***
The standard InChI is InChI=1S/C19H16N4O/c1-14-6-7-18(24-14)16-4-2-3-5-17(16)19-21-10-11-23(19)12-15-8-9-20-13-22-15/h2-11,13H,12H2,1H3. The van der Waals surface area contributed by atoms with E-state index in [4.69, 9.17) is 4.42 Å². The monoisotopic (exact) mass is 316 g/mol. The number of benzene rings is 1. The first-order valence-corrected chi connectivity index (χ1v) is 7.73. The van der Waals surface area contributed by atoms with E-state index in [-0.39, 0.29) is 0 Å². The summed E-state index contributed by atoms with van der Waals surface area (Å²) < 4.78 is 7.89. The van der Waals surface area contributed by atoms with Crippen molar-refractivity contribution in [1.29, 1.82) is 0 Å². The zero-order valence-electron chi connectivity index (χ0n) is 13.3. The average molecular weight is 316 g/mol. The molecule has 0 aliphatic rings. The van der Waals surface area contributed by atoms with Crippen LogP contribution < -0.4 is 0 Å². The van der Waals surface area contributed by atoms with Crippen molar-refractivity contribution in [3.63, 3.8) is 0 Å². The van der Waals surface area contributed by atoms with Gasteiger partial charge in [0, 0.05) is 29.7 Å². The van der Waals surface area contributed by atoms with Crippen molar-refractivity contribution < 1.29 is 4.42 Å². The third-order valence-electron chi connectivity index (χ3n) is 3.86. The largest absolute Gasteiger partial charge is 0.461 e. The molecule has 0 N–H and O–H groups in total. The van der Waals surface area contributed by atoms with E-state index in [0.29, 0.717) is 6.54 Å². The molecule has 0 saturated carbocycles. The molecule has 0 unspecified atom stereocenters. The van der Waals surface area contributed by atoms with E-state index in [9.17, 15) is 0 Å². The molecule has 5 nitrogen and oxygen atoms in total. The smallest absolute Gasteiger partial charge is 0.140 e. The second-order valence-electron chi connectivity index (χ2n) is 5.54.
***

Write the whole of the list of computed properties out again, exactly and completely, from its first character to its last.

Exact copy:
The standard InChI is InChI=1S/C19H16N4O/c1-14-6-7-18(24-14)16-4-2-3-5-17(16)19-21-10-11-23(19)12-15-8-9-20-13-22-15/h2-11,13H,12H2,1H3. The van der Waals surface area contributed by atoms with E-state index in [4.69, 9.17) is 4.42 Å². The monoisotopic (exact) mass is 316 g/mol. The number of benzene rings is 1. The first-order valence-corrected chi connectivity index (χ1v) is 7.73. The van der Waals surface area contributed by atoms with E-state index in [-0.39, 0.29) is 0 Å². The summed E-state index contributed by atoms with van der Waals surface area (Å²) < 4.78 is 7.89. The van der Waals surface area contributed by atoms with Crippen molar-refractivity contribution in [1.29, 1.82) is 0 Å². The zero-order valence-electron chi connectivity index (χ0n) is 13.3. The average molecular weight is 316 g/mol. The molecule has 0 aliphatic rings. The van der Waals surface area contributed by atoms with Crippen LogP contribution < -0.4 is 0 Å². The van der Waals surface area contributed by atoms with Crippen molar-refractivity contribution in [3.63, 3.8) is 0 Å². The van der Waals surface area contributed by atoms with Gasteiger partial charge in [0, 0.05) is 29.7 Å². The van der Waals surface area contributed by atoms with Crippen molar-refractivity contribution < 1.29 is 4.42 Å². The third-order valence-electron chi connectivity index (χ3n) is 3.86. The largest absolute Gasteiger partial charge is 0.461 e. The molecule has 0 N–H and O–H groups in total. The van der Waals surface area contributed by atoms with E-state index in [0.29, 0.717) is 6.54 Å². The molecule has 0 saturated carbocycles. The molecule has 0 unspecified atom stereocenters. The van der Waals surface area contributed by atoms with E-state index in [9.17, 15) is 0 Å². The molecule has 5 nitrogen and oxygen atoms in total. The smallest absolute Gasteiger partial charge is 0.140 e. The second-order valence-electron chi connectivity index (χ2n) is 5.54.